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« What the Heck is the Difference Between "Good" and "Very Good"? | Main | A Tough Little Rifle: the SKS »

October 21, 2004

Review of the Smith and Wesson SW9VE

I saw one of these little compact guns during a recent trip to the range. It interested me so much that I borrowed one and put it through it's paces.


It's been 10 years since S&W introduced it's Sigma line of firearms. These are a series of light, polymer-frame guns that very closely resemble Glocks. The SW9VE is an improved version of the Sigma line that was first introduced in 1999.

The improvements are a more comfortable grip with extra checkering, an enlarged ejection port to improve reliability, and the addition of an accessory rail on the frame under the barrel. The entire length of the gun was also shortened by 1/2 inch to make it more suitable for concealed carry.

And that's what this gun is for. Like many polymer frame guns, the most impressive feature is it's light weight. (25 ounces empty.) This insures that it will be one of the most comfortable guns to carry for long periods.

The general shape of the firearm is also carefully engineered to fill the role of emergency, go-anywhere gun. The profile is very smooth, with no sharp edges to catch on clothing or the edge of a holster and hang up an emergency draw. The grip is comfortable, and the checkering is deep enough to prevent the gun from sliding around even in sweaty hands.

The sights are the excellent fixed 3-dot versions that are now standard on all S&W pistols. Sight visibility is very good.

The "V" in the model number refers to a no-frills version of the improved Sigma. Originally it was supposed to mean that the slide and barrel were to be manufactured from less-expensive carbon steel while stainless steel was to be utilized in the more expensive standard models. This was puzzling to me since the slide most definitely was stainless steel, even though SW9VE was clearly stamped on it. Oh, well. I suppose S&W changed something and I didn't hear about it.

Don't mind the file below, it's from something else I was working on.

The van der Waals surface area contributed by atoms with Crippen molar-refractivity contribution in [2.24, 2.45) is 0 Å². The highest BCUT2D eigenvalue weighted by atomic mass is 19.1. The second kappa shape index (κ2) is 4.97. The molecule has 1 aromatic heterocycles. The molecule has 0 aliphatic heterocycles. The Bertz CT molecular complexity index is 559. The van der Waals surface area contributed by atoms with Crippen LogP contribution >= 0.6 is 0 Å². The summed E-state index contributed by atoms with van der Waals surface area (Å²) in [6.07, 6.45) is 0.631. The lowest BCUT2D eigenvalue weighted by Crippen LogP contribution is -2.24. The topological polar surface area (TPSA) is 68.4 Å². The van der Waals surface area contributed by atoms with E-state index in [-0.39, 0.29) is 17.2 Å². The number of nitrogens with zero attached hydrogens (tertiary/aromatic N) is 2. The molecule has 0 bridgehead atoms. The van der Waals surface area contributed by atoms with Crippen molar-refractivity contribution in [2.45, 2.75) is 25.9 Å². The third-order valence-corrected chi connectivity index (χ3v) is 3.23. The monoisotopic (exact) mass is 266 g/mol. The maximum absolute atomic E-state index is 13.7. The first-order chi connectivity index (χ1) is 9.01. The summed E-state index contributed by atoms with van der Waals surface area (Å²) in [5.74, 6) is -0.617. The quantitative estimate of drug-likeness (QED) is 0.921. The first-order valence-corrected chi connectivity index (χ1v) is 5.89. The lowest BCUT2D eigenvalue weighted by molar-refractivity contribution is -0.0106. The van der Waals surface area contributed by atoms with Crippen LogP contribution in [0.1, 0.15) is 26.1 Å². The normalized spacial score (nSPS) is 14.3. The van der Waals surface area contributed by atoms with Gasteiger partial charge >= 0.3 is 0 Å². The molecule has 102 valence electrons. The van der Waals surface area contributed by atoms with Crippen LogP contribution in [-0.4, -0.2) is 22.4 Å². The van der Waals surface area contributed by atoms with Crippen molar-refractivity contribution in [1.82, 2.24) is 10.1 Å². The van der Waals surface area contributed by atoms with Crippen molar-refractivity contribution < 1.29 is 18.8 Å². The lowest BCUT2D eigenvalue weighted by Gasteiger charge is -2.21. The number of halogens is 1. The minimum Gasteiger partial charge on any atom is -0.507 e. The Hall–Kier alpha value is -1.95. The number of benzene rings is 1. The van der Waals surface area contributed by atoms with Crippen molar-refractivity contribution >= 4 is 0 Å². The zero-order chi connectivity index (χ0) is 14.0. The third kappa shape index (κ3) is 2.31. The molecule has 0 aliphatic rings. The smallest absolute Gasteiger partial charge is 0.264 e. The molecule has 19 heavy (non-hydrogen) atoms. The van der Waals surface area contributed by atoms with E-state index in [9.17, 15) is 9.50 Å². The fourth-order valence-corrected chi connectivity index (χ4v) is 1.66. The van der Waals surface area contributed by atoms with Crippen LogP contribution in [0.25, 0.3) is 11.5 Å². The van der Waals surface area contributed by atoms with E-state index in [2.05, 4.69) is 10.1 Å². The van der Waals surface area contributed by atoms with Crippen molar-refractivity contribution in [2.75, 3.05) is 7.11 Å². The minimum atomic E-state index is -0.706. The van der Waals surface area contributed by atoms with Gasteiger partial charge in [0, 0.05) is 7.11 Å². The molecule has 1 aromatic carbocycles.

The gun is available in 3 calibers. They are the 9X19, 40S&W and .380 ACP.

I fired 180 rounds through the gun that I borrowed. 50 rounds were reloads bought at the range, 50 were 115 gr. Winchester Silvertips, 40 rounds of 115 gr. Cor-Bon +P, and 40 rounds of 124 gr. Remington Golden Saber. The gun functioned flawlessly with no stoppages or jams.

Accuracy was good but not stellar. I achieved around 2.5" groups at 15 feet from a standing, unsupported position. (I was, of course, taking my own sweet time about it.) This isn't bad from a gun that I've never fired before, and it's certainly more than adequate for defensive purposes. I'm sure that I would improve if I was able to get used to the gun.

Recoil was managable with all the loads, but the Cor-Bon rounds were rather startling. The higher velocity ammo would make the light-framed gun jump around more than I like. Again, this simply isn't anything that would cause me any problems if I took the time to practice but it might cause new shooters to balk.

Just a little disclaimer. I've had to work with a large variety of guns due to the firearms class I run. This means that I really don't notice triggers too much. As long as they make the gun go bang I'm pretty much happy with them. But I also realize that many people out there pay a great deal of attention to the way the trigger feels. How smooth it travels, how crisp it releases when the gun is fired, stuff like that. So I made an effort to examine how the trigger functioned in the SW9VE. (Oh, the sacrifices I make for you guys!)

The trigger wasn't anything to write home about. Since the trigger cocks and then releases the internal striker every time the gun is fired, you're not going to find one of those crisp actions that 1911 fans are so fond of. Still, and I have to stress this, there's nothing wrong with it. It was comfortable enough, even if it had a very long way to travel every time the gun was fired, but if you want something that feels like a glass rod breaking you're in for a big disappointment.

SRP for these guys is less than $400.00 USD. It's a good value for the money if you want a reliable, no-nonsense gun for comfortable concealed carry. Since that's exactly what S&W designed the guns for I'd have to say that they did a good job.

Posted by James Rummel